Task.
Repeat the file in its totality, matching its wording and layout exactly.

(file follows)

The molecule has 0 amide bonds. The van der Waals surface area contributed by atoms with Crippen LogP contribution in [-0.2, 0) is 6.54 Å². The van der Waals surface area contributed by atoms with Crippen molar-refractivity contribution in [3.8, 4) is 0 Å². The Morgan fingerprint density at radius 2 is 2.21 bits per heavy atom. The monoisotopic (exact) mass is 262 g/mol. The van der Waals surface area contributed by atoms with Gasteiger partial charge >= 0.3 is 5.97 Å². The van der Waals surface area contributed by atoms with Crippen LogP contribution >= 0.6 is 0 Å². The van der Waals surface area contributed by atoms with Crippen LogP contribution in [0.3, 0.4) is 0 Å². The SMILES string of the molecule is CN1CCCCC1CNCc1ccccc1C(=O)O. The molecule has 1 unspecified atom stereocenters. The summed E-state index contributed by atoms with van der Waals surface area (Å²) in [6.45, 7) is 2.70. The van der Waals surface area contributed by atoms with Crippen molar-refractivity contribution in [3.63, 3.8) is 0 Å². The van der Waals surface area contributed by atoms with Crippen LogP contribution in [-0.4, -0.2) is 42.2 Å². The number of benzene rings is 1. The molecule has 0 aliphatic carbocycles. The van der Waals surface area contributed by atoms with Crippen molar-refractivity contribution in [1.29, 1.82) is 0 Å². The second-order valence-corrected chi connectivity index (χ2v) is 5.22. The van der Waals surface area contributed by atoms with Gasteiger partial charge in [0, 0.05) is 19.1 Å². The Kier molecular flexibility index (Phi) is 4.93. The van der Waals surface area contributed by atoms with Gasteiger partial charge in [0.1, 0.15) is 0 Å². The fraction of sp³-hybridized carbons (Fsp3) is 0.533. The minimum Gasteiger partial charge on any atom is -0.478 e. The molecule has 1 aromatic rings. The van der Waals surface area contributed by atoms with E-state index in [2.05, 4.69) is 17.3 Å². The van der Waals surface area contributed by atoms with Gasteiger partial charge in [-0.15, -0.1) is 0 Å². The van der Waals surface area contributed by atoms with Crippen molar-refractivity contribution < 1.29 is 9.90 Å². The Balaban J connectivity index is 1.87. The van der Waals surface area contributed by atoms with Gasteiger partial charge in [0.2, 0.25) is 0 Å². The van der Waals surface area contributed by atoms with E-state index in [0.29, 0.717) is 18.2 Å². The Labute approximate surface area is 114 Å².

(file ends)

The molecule has 0 amide bonds. The van der Waals surface area contributed by atoms with Crippen LogP contribution in [-0.2, 0) is 6.54 Å². The van der Waals surface area contributed by atoms with Crippen molar-refractivity contribution in [3.8, 4) is 0 Å². The Morgan fingerprint density at radius 2 is 2.21 bits per heavy atom. The monoisotopic (exact) mass is 262 g/mol. The van der Waals surface area contributed by atoms with Gasteiger partial charge >= 0.3 is 5.97 Å². The van der Waals surface area contributed by atoms with Crippen LogP contribution >= 0.6 is 0 Å². The van der Waals surface area contributed by atoms with Crippen LogP contribution in [0.3, 0.4) is 0 Å². The SMILES string of the molecule is CN1CCCCC1CNCc1ccccc1C(=O)O. The molecule has 1 unspecified atom stereocenters. The summed E-state index contributed by atoms with van der Waals surface area (Å²) in [6.45, 7) is 2.70. The van der Waals surface area contributed by atoms with Crippen molar-refractivity contribution in [3.63, 3.8) is 0 Å². The van der Waals surface area contributed by atoms with Crippen LogP contribution in [-0.4, -0.2) is 42.2 Å². The number of benzene rings is 1. The molecule has 0 aliphatic carbocycles. The van der Waals surface area contributed by atoms with Crippen molar-refractivity contribution in [1.29, 1.82) is 0 Å². The second-order valence-corrected chi connectivity index (χ2v) is 5.22. The van der Waals surface area contributed by atoms with Gasteiger partial charge in [0, 0.05) is 19.1 Å². The Kier molecular flexibility index (Phi) is 4.93. The van der Waals surface area contributed by atoms with Gasteiger partial charge in [0.1, 0.15) is 0 Å². The fraction of sp³-hybridized carbons (Fsp3) is 0.533. The minimum Gasteiger partial charge on any atom is -0.478 e. The molecule has 1 aromatic rings. The van der Waals surface area contributed by atoms with E-state index in [2.05, 4.69) is 17.3 Å². The van der Waals surface area contributed by atoms with Gasteiger partial charge in [-0.15, -0.1) is 0 Å². The van der Waals surface area contributed by atoms with Crippen molar-refractivity contribution < 1.29 is 9.90 Å². The Balaban J connectivity index is 1.87. The van der Waals surface area contributed by atoms with Gasteiger partial charge in [0.2, 0.25) is 0 Å². The van der Waals surface area contributed by atoms with E-state index in [0.29, 0.717) is 18.2 Å². The Labute approximate surface area is 114 Å².